Danita Delimont Creative/Alamy

These towns ensure a high quality of life for all residents, especially the most vulnerable.

Kate Wertheimer  – April 7, 2020 | Updated June 2, 2020

Eureka, CA

This small coastal town in Northern California’s Humboldt County (pictured above) is big on charm, and is leading the charge in continued commitment to a diverse and cared-for community that feels welcoming to all. Most notably, last October the town made international headlines when it returned Tuluwat Island in the Humboldt Bay to the Native American Wiyot Tribe, from which it had been taken 160 years prior. The event marked the first time a local government has taken such an action anywhere in the country, and was a long-awaited and deeply significant moment of healing. Eureka is home to grassroots programs like the North Coast People’s Alliance and the True North Organizing Network, which keep citizens informed and engaged while challenging social, economic, and environmental injustice in the region. UPLIFT Eureka, a city-wide volunteer movement, was designed to guide houseless members of the community through a series of resources and supportive programming to provide them with the tools to reclaim independence, dignity, and employment. In 2019, the city implemented Good Neighbor Week, encouraging citizens to write notes, introduce themselves to neighbors, explore nearby businesses, and work on teams to create traditional block parties. The town’s next big project? A one-of-a-kind redwood canopy walk that offers ADA-accessible aerial viewing platforms and interpretive walkways up to 100 feet above the ground, open to all.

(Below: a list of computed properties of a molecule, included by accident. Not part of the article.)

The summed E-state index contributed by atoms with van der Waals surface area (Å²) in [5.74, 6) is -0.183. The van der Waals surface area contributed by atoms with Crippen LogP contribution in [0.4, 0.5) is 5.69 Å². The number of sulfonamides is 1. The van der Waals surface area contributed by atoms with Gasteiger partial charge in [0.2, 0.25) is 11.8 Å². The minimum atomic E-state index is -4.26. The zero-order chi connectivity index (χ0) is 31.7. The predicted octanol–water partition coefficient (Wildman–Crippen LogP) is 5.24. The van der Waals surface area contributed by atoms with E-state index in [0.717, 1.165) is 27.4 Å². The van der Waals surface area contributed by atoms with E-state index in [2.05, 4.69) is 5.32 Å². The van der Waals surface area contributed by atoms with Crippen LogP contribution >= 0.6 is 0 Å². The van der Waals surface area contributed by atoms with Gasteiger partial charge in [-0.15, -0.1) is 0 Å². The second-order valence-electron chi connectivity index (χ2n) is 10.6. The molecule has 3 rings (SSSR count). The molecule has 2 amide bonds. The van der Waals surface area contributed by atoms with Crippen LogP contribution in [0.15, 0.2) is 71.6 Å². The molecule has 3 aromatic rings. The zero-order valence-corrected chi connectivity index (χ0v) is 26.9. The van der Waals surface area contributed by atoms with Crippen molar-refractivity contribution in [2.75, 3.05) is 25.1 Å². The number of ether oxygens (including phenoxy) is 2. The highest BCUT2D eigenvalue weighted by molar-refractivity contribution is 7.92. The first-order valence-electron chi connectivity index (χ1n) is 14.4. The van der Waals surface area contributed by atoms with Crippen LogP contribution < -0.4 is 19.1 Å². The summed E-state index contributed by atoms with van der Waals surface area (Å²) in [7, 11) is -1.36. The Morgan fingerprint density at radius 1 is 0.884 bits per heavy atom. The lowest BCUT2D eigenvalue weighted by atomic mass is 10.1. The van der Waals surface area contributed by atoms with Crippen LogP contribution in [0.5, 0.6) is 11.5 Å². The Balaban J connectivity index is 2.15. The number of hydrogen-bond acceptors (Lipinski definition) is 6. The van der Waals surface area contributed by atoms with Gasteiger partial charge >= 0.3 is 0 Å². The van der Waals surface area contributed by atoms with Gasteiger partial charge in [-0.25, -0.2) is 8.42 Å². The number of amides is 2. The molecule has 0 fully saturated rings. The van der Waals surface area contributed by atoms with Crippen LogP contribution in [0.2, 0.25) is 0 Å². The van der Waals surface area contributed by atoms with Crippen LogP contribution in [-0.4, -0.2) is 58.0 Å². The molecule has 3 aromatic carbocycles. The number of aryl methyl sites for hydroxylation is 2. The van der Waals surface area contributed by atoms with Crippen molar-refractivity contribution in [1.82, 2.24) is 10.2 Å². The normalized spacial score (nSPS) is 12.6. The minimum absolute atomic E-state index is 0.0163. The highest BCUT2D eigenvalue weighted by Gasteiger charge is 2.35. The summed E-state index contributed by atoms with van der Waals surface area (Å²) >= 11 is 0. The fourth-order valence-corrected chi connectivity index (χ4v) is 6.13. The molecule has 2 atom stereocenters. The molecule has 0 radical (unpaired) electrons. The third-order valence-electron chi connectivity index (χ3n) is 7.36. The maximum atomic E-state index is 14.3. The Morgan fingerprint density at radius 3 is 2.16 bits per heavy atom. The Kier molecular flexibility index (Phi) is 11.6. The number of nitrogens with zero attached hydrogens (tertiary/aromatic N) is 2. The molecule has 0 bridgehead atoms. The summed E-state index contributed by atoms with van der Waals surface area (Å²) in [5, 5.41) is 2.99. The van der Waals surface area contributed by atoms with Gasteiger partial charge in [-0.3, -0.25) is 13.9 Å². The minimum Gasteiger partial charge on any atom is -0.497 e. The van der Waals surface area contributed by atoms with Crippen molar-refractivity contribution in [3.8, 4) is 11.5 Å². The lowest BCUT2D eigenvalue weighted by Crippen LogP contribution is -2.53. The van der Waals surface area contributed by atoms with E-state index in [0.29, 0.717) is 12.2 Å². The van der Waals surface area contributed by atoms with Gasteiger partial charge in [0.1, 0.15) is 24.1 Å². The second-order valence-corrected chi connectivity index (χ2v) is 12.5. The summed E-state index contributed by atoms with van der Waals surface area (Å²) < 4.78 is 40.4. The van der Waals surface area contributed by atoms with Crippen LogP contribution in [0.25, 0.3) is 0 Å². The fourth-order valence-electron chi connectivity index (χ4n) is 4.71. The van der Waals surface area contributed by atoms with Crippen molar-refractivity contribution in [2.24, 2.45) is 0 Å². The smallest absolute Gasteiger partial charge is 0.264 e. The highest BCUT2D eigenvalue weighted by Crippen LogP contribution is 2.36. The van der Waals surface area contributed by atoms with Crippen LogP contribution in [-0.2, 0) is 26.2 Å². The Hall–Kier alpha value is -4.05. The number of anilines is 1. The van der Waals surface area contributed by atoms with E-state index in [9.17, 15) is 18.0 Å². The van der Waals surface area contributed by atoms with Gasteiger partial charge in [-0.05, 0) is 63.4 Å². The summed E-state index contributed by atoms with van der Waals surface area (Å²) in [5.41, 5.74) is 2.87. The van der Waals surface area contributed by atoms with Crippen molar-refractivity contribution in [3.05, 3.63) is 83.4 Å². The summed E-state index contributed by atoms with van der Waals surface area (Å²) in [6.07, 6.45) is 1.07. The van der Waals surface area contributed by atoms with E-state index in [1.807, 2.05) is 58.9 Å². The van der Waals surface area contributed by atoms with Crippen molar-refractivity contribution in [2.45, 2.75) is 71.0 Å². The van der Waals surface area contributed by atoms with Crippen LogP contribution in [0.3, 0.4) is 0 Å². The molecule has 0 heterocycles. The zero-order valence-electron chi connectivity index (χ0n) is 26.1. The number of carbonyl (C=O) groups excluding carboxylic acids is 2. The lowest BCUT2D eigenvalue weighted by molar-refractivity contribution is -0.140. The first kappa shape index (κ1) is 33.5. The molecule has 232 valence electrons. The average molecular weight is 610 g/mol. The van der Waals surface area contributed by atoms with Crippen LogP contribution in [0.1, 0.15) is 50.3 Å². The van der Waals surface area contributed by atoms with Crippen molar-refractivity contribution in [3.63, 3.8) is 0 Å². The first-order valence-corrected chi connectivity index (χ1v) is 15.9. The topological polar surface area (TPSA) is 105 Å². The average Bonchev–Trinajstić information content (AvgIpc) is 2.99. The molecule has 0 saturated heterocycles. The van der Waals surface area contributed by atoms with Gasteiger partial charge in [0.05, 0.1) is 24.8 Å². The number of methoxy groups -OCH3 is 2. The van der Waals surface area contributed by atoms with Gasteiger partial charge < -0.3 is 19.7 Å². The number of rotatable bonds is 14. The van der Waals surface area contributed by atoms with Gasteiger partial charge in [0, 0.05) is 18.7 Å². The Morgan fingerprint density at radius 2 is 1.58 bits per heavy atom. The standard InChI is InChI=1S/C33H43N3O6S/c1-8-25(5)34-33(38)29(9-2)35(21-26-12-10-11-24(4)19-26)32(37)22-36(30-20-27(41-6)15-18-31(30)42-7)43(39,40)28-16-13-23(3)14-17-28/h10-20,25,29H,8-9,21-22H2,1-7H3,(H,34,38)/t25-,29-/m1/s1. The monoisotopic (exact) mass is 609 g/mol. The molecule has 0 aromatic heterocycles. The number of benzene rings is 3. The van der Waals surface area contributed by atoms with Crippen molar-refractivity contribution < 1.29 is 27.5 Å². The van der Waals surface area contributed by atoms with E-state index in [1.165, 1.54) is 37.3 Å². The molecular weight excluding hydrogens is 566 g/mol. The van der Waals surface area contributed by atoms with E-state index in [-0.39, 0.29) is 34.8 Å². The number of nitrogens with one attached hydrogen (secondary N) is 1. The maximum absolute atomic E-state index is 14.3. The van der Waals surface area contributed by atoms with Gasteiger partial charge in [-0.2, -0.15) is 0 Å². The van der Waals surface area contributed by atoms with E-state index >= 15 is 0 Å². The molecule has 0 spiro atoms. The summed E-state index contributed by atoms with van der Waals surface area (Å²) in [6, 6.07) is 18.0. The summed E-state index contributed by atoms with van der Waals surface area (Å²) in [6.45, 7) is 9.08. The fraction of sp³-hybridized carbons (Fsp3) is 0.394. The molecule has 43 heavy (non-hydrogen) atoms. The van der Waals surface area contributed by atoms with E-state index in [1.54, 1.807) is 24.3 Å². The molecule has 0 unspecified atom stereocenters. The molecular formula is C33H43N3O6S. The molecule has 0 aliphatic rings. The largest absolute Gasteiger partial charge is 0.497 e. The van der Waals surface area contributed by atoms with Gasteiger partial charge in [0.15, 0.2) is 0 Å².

Anchorage, AK 

Anchorage

Shannon Kuhn/Anchorage Community Land Trust

The Anchorage Community Land Trust was created to revitalize one of the town’s most diverse neighborhoods, Mountain View. Among the Trust’s projects is the Grow North Farm, a 28,000 square-foot urban farm. 

Reno, NV 

Reno

Grant Denton

In 2018, community volunteers in Reno began placing handmade Karma Boxes (22 to date) across town, regularly stocked with non-perishable food and clothing to help the town’s homeless population.

Salem, OR 

Salem

Courtesy of Travel Salem

Oregon Black Pioneers is an all-volunteer nonprofit in Salem whose mission is to educate Oregonians about African Americans’ contributions to the state. 

Los Alamos, CA 

After the Los Alamos library was closed by the county, a group of locals formed the Friends of the Los Alamos Public Library in 2015 to raise money and re-open it, staffed almost completely by volunteers. 

Sebastopol, CA 

Sebastopol

Grace Emery

Sebastopol is one of only two places in the U.S. to be designated a Slow City by international organization Cittaslow, which celebrates slow living and community engagement and recognizes the town’s local economy, mural projects, pedestrian networks, community calendars, and even its town time bank.